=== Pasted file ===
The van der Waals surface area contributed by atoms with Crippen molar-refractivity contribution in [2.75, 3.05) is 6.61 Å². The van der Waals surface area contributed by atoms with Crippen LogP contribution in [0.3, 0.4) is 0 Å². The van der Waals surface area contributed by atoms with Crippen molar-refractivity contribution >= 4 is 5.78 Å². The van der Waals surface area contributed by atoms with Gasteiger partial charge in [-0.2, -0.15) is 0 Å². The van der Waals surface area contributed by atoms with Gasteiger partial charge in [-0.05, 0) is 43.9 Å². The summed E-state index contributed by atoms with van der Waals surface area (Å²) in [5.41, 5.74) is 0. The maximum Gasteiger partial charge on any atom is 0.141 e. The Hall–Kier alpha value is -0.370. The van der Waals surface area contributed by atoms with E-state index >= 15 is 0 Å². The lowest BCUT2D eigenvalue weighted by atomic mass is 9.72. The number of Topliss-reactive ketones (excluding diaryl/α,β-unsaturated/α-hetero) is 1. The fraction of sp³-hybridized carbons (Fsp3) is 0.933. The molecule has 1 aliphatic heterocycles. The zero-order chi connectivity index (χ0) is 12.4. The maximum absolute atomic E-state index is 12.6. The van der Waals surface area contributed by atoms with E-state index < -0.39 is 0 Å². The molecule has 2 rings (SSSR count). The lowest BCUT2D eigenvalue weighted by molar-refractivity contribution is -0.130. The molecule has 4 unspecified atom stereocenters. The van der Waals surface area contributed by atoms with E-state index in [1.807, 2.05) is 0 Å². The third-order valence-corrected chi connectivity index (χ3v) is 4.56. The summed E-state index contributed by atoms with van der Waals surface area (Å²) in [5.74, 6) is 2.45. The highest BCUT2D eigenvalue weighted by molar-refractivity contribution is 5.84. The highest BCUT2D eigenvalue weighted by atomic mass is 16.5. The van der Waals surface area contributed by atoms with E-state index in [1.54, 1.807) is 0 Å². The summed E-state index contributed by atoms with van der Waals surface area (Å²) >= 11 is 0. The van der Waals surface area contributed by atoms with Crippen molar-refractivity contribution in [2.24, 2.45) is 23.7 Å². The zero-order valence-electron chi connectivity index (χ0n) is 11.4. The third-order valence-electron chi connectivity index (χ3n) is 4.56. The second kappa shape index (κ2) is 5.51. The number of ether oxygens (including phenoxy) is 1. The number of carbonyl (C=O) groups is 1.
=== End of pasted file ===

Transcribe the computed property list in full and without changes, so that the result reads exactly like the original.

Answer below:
The van der Waals surface area contributed by atoms with Crippen molar-refractivity contribution in [2.75, 3.05) is 6.61 Å². The van der Waals surface area contributed by atoms with Crippen LogP contribution in [0.3, 0.4) is 0 Å². The van der Waals surface area contributed by atoms with Crippen molar-refractivity contribution >= 4 is 5.78 Å². The van der Waals surface area contributed by atoms with Gasteiger partial charge in [-0.2, -0.15) is 0 Å². The van der Waals surface area contributed by atoms with Gasteiger partial charge in [-0.05, 0) is 43.9 Å². The summed E-state index contributed by atoms with van der Waals surface area (Å²) in [5.41, 5.74) is 0. The maximum Gasteiger partial charge on any atom is 0.141 e. The Hall–Kier alpha value is -0.370. The van der Waals surface area contributed by atoms with E-state index >= 15 is 0 Å². The lowest BCUT2D eigenvalue weighted by atomic mass is 9.72. The number of Topliss-reactive ketones (excluding diaryl/α,β-unsaturated/α-hetero) is 1. The fraction of sp³-hybridized carbons (Fsp3) is 0.933. The molecule has 1 aliphatic heterocycles. The zero-order chi connectivity index (χ0) is 12.4. The maximum absolute atomic E-state index is 12.6. The van der Waals surface area contributed by atoms with E-state index < -0.39 is 0 Å². The molecule has 2 rings (SSSR count). The lowest BCUT2D eigenvalue weighted by molar-refractivity contribution is -0.130. The molecule has 4 unspecified atom stereocenters. The van der Waals surface area contributed by atoms with E-state index in [1.807, 2.05) is 0 Å². The third-order valence-corrected chi connectivity index (χ3v) is 4.56. The summed E-state index contributed by atoms with van der Waals surface area (Å²) in [5.74, 6) is 2.45. The highest BCUT2D eigenvalue weighted by molar-refractivity contribution is 5.84. The highest BCUT2D eigenvalue weighted by atomic mass is 16.5. The van der Waals surface area contributed by atoms with E-state index in [1.54, 1.807) is 0 Å². The summed E-state index contributed by atoms with van der Waals surface area (Å²) >= 11 is 0. The van der Waals surface area contributed by atoms with Crippen molar-refractivity contribution in [2.24, 2.45) is 23.7 Å². The zero-order valence-electron chi connectivity index (χ0n) is 11.4. The third-order valence-electron chi connectivity index (χ3n) is 4.56. The second kappa shape index (κ2) is 5.51. The number of ether oxygens (including phenoxy) is 1. The number of carbonyl (C=O) groups is 1.